The ages of Neoclassicism and Romanticism brought completely opposing aspects of life, ideas, and lifestyles to our world through the end of the 18th and beginning of the 19th century.
When trying to understand the two time periods, it is easier to acknowledge and comprehend the differences by thinking of Neoclassicism as a linear style, and Romanticism as a painterly style. Along with choosing these words to describe the lifestyle of the time periods, ironically, these are the art forms that these artists actually chose to paint in. First, let’s discuss the two words; linear and painterly. If you were to ask any paint artist about these two terms, they would explain linear as having the form of a line and made in a step-by-step logical manner. Next, they would tell you that painterly is the characteristic of the painting and seeing the “paint” for what its true color and structure is. When comparing this to society’s way of life, Neoclassicism followed a more linear and logical way of life. Just like the linear painting style, neoclassicism followed more of a direct line with step-by-step processes. The neoclassical age followed intellect, instead of senses. This time period was focused on reason, extroversion, and social issues. Poets in this time period paid their attention and skill to traditional procedures and formal rules. To make this even easier to understand, this age adhered to anything that could be verified, was familiar to most and was commonsensical. Now, similar to a painterly art style, the Romanticism age focused on the true nature and emotion of the person. Unlike Neoclassicism, romanticism had a great interest in senses and sensuality. In this time period, society found personal visions and imagination of high importance. Romantics indulged in the celebration of life as it was and natural passions.
As much as I wish I could choose one lifestyle over the other, my opinion on which of these time periods I see myself living in must stay neutral. To differentiate between the two, I thought to myself “Head vs. the Heart”. In my life, I actively live as both a neoclassic and romantic. I live as a neoclassic by following strict order in my life, resulting in productivity and meeting my priorities. Living as a neoclassic gives me assurance because everything stems from knowledge and concepts that can be proven. I personally do not like the feeling of doubt, so living this lifestyle of Neoclassicism eliminates the doubt factor in my life. An example of how I live a neoclassic lifestyle is how strict my diet and my workout regimen are. I created myself a “health plan” based on scientific reasoning that has been proven to give me results. On the other hand, I see myself as a romantic due to my beliefs, interests, and ways of life. Ironically, I am an artist and most of my pieces are done in a painterly style. This leaves room for creativity and imagination. I find feelings very important and listening to them when making decisions is imperative. Just like romantics, I believe that expressing feelings and one’s imagination through art, literature, and music is such a beautiful gift. An example in my life of romanticism is shown through my song lyrics and unique drawings and paintings. The only time I draw or paint is for the simple purpose of expressing my feelings in a beautiful and visual manner.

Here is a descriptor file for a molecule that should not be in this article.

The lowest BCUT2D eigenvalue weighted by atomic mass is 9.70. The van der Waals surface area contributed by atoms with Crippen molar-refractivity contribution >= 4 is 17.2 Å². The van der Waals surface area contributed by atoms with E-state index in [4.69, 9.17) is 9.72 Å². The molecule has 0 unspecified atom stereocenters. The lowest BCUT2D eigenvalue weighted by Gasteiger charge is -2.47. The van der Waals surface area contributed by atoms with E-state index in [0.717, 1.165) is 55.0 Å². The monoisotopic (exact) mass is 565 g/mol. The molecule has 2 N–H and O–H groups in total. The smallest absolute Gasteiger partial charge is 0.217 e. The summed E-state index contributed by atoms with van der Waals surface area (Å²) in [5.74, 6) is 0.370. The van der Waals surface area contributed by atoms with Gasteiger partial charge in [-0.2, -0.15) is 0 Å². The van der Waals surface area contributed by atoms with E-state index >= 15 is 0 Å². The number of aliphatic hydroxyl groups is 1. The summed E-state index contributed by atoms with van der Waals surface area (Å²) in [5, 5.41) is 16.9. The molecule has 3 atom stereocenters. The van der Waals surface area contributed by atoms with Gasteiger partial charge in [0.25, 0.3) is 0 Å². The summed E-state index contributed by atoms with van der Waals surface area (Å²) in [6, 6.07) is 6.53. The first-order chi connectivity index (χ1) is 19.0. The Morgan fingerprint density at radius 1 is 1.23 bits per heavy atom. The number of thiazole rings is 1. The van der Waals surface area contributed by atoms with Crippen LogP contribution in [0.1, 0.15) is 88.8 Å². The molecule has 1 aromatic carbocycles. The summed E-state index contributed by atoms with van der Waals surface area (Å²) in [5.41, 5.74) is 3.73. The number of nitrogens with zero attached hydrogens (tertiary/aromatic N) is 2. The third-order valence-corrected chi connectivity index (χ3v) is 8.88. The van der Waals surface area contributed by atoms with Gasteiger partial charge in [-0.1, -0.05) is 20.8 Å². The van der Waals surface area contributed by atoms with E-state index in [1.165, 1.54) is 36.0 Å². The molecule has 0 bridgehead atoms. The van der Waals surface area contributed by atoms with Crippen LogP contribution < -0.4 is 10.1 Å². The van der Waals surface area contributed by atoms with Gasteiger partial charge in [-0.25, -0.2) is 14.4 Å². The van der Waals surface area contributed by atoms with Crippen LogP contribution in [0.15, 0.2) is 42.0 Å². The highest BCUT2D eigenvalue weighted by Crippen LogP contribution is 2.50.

Living as either a romantic or neoclassic can bring you many benefits and insights. To decide which time period you would relate to most, think to yourself, “should I listen to what’s in my head? Or feel what is in my heart”. I personally can see myself in both time periods, living a life of discipline while wearing my heart on my sleeve.